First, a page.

a. The claim is "likely" to prevail at trial (as opposed to having a real or realistic prospect of success) to succeed; and
b. The harm suffered by the Claimant is sufficiently serious to outweigh the public interest in dismissing the case before trial.

If an application is made for early disposal of the proceedings, the whole claim is stayed pending final disposal of the application.

3. Adverse costs consequences 

If Defendants are able to have the claim disposed of summarily using the mechanism described above, the usual costs order would, under the model law, be costs on a "full indemnity basis", potentially together with exemplary damages awarded to the Defendant in a sum considered appropriate by the Court to deter the Claimant's conduct being repeated in future. 

4. Disclosure 

The model law proposes that in any proceedings brought in relation to a matter of public participation (i.e. not only abusive lawsuits against public participation), there should be strong presumption that disclosure on behalf of the Defendant should be limited to "known adverse documents" and key documents on which the parties have relied or are necessary to understand the claim and/or defence. 

In any case, under the model law the Court must ensure that the Defendant's disclosure obligations are reasonable and proportionate, having regard to the resources (or lack thereof) available to the Defendant, the potential chilling effect on freedom of expression, and nature of the issues in the proceedings, amongst other factors.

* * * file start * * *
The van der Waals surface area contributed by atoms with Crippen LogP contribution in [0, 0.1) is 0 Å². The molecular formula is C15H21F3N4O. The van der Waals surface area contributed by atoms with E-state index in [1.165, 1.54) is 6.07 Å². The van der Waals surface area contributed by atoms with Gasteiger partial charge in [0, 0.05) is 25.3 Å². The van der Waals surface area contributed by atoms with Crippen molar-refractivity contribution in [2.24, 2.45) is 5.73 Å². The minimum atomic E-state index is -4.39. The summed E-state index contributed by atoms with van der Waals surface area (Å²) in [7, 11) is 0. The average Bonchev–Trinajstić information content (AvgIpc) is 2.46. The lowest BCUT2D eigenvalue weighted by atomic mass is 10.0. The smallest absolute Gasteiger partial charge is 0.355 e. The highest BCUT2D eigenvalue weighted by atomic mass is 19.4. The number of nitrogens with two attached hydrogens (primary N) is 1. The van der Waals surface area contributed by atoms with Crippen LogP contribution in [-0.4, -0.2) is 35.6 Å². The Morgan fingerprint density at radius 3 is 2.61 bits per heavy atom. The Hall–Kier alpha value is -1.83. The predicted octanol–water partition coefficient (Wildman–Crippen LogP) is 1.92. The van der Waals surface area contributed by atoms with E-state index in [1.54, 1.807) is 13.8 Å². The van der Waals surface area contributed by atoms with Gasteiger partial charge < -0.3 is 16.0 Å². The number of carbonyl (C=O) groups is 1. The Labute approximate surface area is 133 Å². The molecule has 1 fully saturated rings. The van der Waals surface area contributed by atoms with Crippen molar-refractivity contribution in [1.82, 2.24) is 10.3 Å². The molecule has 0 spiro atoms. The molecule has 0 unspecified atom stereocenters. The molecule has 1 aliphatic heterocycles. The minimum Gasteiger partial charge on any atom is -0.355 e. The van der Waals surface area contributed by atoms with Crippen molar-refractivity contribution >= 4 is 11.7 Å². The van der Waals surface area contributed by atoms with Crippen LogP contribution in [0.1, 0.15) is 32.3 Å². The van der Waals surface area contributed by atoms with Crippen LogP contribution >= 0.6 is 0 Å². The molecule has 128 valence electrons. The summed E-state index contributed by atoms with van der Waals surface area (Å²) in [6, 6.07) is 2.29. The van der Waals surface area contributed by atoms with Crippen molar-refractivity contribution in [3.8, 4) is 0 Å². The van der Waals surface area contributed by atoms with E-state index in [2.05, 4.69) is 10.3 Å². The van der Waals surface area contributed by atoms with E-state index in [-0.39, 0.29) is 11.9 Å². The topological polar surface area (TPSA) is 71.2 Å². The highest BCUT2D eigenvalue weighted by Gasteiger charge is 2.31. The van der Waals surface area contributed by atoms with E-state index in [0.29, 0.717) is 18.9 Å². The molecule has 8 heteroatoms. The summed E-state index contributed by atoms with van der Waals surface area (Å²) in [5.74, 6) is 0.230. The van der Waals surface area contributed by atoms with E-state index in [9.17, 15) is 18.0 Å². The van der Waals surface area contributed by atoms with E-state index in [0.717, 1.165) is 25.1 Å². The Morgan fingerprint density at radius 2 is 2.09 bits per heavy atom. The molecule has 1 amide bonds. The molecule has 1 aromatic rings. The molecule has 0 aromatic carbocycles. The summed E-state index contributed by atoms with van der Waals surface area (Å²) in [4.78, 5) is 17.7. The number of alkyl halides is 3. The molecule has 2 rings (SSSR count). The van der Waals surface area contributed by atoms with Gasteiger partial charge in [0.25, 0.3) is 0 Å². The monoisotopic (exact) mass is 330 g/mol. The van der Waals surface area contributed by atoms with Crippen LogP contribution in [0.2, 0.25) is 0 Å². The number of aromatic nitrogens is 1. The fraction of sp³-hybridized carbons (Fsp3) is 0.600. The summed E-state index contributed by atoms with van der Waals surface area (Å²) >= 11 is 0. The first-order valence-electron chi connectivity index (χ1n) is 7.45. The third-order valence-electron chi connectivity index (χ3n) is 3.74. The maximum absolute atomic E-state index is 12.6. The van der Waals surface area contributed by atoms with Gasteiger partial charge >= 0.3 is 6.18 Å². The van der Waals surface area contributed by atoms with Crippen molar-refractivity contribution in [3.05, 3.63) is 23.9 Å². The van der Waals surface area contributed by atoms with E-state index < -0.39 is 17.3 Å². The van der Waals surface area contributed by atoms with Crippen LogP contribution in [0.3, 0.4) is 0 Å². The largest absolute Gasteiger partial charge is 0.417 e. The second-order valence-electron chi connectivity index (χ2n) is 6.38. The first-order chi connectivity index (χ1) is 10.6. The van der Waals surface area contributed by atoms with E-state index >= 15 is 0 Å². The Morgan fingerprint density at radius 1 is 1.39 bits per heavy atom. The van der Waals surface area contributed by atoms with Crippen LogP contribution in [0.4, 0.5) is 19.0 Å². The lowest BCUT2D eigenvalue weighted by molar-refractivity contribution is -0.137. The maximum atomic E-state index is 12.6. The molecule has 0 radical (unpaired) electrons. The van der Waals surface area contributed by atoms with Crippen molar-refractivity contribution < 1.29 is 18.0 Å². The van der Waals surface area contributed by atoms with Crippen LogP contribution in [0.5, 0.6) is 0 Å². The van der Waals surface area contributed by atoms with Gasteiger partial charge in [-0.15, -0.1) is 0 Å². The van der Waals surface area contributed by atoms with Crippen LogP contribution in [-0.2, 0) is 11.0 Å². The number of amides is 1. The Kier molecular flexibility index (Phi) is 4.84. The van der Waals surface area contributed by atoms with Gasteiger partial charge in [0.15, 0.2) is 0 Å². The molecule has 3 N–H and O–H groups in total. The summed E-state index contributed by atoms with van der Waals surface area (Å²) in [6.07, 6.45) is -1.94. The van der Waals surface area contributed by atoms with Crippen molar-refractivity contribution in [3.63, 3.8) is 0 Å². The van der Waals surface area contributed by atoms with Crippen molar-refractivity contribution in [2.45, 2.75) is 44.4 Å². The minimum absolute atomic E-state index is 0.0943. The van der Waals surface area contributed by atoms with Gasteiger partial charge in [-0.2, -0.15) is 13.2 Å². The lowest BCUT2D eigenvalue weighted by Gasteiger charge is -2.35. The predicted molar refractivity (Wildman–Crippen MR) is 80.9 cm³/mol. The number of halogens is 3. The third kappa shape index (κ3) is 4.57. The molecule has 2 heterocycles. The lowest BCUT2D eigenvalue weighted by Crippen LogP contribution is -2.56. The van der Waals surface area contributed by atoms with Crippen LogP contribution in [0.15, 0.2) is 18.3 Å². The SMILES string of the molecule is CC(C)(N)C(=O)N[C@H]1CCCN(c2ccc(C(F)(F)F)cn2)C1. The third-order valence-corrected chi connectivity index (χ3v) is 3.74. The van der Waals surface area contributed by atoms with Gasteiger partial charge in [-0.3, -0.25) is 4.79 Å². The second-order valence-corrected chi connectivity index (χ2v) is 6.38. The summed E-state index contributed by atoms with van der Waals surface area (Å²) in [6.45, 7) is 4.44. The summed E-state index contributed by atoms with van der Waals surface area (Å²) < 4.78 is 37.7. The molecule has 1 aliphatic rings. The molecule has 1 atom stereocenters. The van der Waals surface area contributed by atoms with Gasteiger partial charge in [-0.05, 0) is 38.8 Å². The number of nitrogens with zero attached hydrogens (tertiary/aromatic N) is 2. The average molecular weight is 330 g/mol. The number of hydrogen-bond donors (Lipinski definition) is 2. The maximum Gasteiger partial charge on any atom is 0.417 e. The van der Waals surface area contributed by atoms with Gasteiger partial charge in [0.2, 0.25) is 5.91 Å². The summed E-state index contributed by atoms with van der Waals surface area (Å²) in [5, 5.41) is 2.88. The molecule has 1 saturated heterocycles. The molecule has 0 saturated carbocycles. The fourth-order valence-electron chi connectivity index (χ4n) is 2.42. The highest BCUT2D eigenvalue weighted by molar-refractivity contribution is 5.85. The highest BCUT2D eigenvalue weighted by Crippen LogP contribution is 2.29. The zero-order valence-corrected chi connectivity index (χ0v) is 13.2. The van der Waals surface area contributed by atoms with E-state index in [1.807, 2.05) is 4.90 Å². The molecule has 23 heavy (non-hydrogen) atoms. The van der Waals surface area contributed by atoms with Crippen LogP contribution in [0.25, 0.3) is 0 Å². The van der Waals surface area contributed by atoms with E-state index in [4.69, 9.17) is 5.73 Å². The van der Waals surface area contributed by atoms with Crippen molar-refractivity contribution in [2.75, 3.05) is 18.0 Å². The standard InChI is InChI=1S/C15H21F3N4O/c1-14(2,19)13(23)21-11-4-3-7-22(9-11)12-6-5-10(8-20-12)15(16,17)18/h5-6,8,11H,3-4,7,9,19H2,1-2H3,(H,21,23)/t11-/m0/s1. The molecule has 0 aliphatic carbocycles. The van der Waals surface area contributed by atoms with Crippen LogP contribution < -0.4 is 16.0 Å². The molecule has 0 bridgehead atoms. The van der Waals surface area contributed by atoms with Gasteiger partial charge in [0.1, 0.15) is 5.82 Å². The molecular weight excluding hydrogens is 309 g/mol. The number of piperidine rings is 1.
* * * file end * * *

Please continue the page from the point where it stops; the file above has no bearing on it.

This model law appears to address the key issues and current failures seen in SLAPPs: the imbalance of resources between the parties and the high bar for Defendants to meet in making an application for summary judgment if they are to dispose of potentially abusive proceedings without incurring the costs of defending the claim in full or conceding their Article 10 rights to publish an apology or correction simply to avoid the costs of oppressive litigation. The aspiration is that England and Wales become a jurisdiction where important public journalism, and so public debate, cannot be so easily prevented by significant wealth, litigation tactics and the mere threat of ruinously expensive litigation.

The Government's response to the SLAPP consultation earlier this year suggested that a costs protection regime could be introduced under secondary legislation (i.e. as part of reform to the Civil Procedure Rules). Costs protection is essential in order to protect Defendants' rights if they are faced with SLAPPs. A possible fixed costs regime to ensure that Claimants do not continue to use their unlimited resources on disproportionate issues, and sanctions (costs or otherwise) for failures to comply with the Pre-Action Protocols as we so often see in SLAPPs, must be introduced at the earliest opportunity.

RPC's media and data disputes team has significant experience in acting for Defendants in relation to SLAPP litigation. Get in touch with us at  

Stay connected and subscribe to our latest insights and views 

Subscribe Here